Sunday, September 11, 2016

ഒപ്പം (Oppam) (2016)

Director: Priyadarshan
Writers: Govind Vijayan, Priyadarshan
Cinematographer: N.K. Ekambaram
Cast: Mohanlal, Samudirakani, Nedumudi Venu, Anushree 
Language: Malayalam

Jayaraman (Mohanlal) is a blind man but possess a heightened sense of smell, touch and sound. He works as an elevator operator in a posh apartment in Kochi. One day he happens to encounter the murder of a person  with whom he was was very close with and subsequently he is charged with the crime. Jayaraman is the only one who can identify the killer and he also knows an information that the murderer badly wants. So the killer starts to follow him constantly to get that information. The film's title 'Oppam' comes from this and it translates as 'Together' in English.

Prior to the release of the film, Priyadarshan sounded very desperate for the film to be successful after his last couple of efforts bombed very badly at box office. There was an acknowledgment from him that he hadn't made a film in Malayalam with serious effort for a long time and this one is different as he is embracing the new generation of Malayalam cinema with him casting several actors among them. But the biggest validation came when the kickass trailer came out which was cut by Alphonse Putharen, who is certainly among the most promising directors from the industry.


The film begins with a very good short sequence where the killer's shadow is introduced set to a stunning poem and imagery. Then the character of Jayaraman is introduced in an utterly cringe worthy fashion, where his knowledge of classical music and martial arts (Kairali) is thrown in and you also get to see him singing during a boat trip with a couple of foreigners also appreciatively watching on. As you start worrying about the film, it does pick up from there and sustains quite well till about half way through the second half, even though there is a totally WTF sequence involving Mohanlal and Vimala Raman just before the central murder of the story. The last act of the film is extremely drawn out and will test your patience.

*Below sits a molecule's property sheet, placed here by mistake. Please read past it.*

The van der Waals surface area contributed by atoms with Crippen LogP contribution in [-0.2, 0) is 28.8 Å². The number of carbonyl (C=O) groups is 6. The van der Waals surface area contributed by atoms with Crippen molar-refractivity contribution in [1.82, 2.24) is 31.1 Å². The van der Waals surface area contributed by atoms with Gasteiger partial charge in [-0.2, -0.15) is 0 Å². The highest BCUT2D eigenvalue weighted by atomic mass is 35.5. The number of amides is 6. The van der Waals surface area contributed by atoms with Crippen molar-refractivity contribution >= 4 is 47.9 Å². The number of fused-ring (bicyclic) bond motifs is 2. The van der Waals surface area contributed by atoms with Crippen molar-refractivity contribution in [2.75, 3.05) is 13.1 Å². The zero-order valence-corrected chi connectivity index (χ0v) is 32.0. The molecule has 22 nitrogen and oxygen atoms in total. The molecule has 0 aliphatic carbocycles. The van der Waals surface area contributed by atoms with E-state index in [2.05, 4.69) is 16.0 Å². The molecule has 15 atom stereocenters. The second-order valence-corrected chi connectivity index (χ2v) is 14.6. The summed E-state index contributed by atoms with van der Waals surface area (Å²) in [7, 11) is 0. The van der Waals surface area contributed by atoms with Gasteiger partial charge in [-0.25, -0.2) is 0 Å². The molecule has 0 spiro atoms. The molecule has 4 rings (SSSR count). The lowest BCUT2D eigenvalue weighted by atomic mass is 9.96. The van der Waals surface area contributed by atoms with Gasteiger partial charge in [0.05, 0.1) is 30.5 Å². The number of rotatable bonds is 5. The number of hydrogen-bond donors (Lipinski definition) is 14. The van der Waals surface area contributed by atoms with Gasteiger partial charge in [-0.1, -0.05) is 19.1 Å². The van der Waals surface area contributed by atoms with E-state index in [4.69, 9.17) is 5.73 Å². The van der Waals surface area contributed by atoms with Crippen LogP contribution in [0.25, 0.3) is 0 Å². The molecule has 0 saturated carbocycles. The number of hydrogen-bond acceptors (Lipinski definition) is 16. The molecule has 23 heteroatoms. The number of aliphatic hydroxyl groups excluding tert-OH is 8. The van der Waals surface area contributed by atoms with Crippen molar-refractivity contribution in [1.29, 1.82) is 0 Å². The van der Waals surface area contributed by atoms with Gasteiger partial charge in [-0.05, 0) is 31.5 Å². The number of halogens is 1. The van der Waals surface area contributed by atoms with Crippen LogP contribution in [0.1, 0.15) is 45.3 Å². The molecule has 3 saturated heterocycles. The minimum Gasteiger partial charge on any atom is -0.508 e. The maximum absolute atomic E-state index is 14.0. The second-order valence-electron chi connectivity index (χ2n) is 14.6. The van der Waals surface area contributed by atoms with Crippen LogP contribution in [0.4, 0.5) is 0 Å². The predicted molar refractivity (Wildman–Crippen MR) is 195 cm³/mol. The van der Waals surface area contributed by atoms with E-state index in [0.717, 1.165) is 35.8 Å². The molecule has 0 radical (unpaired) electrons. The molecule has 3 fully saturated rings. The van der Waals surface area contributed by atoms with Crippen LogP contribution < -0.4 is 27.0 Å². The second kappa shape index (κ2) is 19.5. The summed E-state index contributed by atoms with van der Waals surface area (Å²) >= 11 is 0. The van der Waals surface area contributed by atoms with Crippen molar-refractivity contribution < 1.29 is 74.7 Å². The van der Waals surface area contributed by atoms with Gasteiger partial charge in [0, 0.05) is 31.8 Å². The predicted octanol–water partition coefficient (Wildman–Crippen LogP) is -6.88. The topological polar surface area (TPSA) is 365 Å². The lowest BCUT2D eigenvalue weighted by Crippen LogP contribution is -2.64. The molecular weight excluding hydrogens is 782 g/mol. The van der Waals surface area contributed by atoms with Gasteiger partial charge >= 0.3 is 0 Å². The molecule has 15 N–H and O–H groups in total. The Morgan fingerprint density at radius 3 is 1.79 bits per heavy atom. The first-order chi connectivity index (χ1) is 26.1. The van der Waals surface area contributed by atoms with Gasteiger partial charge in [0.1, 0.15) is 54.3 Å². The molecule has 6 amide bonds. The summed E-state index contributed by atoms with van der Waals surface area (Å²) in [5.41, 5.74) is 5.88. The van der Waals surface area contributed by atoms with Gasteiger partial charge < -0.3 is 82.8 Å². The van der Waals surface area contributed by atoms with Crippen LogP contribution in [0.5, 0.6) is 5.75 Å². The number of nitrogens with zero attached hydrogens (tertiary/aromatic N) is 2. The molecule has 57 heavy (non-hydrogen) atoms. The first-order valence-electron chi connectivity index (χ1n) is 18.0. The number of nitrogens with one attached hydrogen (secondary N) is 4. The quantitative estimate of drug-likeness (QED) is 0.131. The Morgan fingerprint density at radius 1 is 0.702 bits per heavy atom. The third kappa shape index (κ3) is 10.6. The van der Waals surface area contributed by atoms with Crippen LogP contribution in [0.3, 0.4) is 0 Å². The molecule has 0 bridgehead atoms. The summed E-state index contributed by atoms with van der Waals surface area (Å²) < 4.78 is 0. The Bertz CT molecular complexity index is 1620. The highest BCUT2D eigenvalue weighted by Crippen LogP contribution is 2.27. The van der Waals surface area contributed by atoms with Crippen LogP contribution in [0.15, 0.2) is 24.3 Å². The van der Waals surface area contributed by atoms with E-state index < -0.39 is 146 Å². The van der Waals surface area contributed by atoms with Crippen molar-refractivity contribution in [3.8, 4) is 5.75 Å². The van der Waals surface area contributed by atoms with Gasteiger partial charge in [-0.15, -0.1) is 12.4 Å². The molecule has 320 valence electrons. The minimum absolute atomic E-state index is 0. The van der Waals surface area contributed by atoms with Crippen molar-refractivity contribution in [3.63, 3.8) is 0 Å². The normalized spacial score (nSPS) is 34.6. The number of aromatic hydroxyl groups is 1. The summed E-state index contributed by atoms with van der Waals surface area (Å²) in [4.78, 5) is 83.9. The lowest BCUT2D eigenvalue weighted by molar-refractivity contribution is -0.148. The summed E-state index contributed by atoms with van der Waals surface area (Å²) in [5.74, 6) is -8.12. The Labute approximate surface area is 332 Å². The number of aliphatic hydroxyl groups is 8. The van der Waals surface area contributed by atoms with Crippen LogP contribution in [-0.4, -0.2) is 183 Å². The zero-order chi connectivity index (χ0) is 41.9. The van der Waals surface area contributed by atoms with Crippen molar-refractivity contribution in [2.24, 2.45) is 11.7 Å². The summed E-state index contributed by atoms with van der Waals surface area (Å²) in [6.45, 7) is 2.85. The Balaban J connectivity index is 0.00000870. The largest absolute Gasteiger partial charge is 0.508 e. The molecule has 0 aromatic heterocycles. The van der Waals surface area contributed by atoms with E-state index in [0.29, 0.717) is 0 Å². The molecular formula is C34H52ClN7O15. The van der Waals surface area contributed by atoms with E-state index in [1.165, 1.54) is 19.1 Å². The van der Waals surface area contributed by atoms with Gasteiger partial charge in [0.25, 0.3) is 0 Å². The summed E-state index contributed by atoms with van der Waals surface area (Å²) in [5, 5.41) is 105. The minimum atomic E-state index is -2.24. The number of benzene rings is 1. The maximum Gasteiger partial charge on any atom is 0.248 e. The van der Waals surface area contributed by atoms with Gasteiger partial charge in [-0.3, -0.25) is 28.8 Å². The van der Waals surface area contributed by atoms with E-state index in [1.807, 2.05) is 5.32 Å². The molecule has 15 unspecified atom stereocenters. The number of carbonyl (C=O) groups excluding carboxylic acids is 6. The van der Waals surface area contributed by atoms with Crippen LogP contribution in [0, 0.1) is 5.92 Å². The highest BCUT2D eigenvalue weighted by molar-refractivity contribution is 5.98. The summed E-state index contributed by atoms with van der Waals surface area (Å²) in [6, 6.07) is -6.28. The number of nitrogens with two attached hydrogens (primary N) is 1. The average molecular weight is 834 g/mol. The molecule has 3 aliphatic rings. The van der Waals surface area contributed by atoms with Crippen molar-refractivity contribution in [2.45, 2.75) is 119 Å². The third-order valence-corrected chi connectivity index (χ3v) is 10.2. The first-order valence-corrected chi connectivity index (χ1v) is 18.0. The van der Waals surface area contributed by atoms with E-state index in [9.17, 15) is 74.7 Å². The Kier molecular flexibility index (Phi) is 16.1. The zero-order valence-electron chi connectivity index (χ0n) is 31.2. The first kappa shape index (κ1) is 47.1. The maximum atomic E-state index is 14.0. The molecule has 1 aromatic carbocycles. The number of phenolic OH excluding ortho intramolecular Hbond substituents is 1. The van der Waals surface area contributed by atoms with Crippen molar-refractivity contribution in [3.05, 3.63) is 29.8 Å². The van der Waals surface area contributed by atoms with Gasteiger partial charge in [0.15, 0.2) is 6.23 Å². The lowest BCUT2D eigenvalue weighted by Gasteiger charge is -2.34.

It is supposed to be a thriller and there is no big twist to it as we know the identity of killer from the beginning itself. The cat and mouse game between Jayaraman and the killer is the highlight of the film. But you do get perturbed by some of the lazy choices that Priyadarshan makes. It seems that almost all the characters in the film know each other and it is a small world. Anusree's Police character is seen to have connected the dots between several deaths but she doesn't seem to have a clue about the latest one even though she personally knows Jayaraman. Then there is an altogether improbable sequence of Aju Varghese's character setting up a meeting between the killer and Jayaraman. These kind of inconsistencies stick out like a sore thumb but you do have to credit Priyadarshan for not spoon-feeding much for the audience as there is no particular scene which looks too much like an exposition.

Cinematography and frames are excellent like you would expect from a Priyadarshan film and there is one shot of the killer on the rooftop in dark lit up by fireworks which was quite amazing. Chemban Vinodh and Mammukkoya are excellent in their roles as comic reliefs. Anusree is wasted in her role which is also quite poorly written and the sequences involving the little girl speaking grown up words are quite excruciating to watch in the second half.

Overall it is a watchable film with several highs and several lows. Most of the lows come in the characterisation of Jayaraman which I suspect is done to please his fans. Mohanlal's filmography can be divided into two eras with 'Narasimham', which came in 2000, being the dividing line. It was a film that set back Malayalam film industry for a decade and it was only with the advent of the new generation that it started recovering. Mohanlal had a phase of playing larger than life roles post Narasimham and that stopped only after several of those films started doing very badly at box office. But most of his roles since then have been of the whiter than white variety with him dishing out several moralising wise words like a family elder. Only roles that actually used Mohanlal's talents to a good degree since 2000 in my opinion have been Company, Bhramaram, Udayananu Tharam, Koothara and to a smaller extent, Drishyam. What made Drishyam's Georgekutty work is that he was not made out to be a perfect role model. He watches porn and is not politically very correct. Oppam's Jayaraman is not one to be added to that list as, even though Mohanlal does very well in portraying the blind character, the jack/master of all trades wise-ass characterisation that Priyadarshan goes for is not great.

PS: There is a totally unnecessary sequence involving Antony Perumbavoor which will make your groan and think of the Malayalam saying:"ആനപിണ്ഡത്തെയും പേടിക്കണോ"...

Rating: 2/5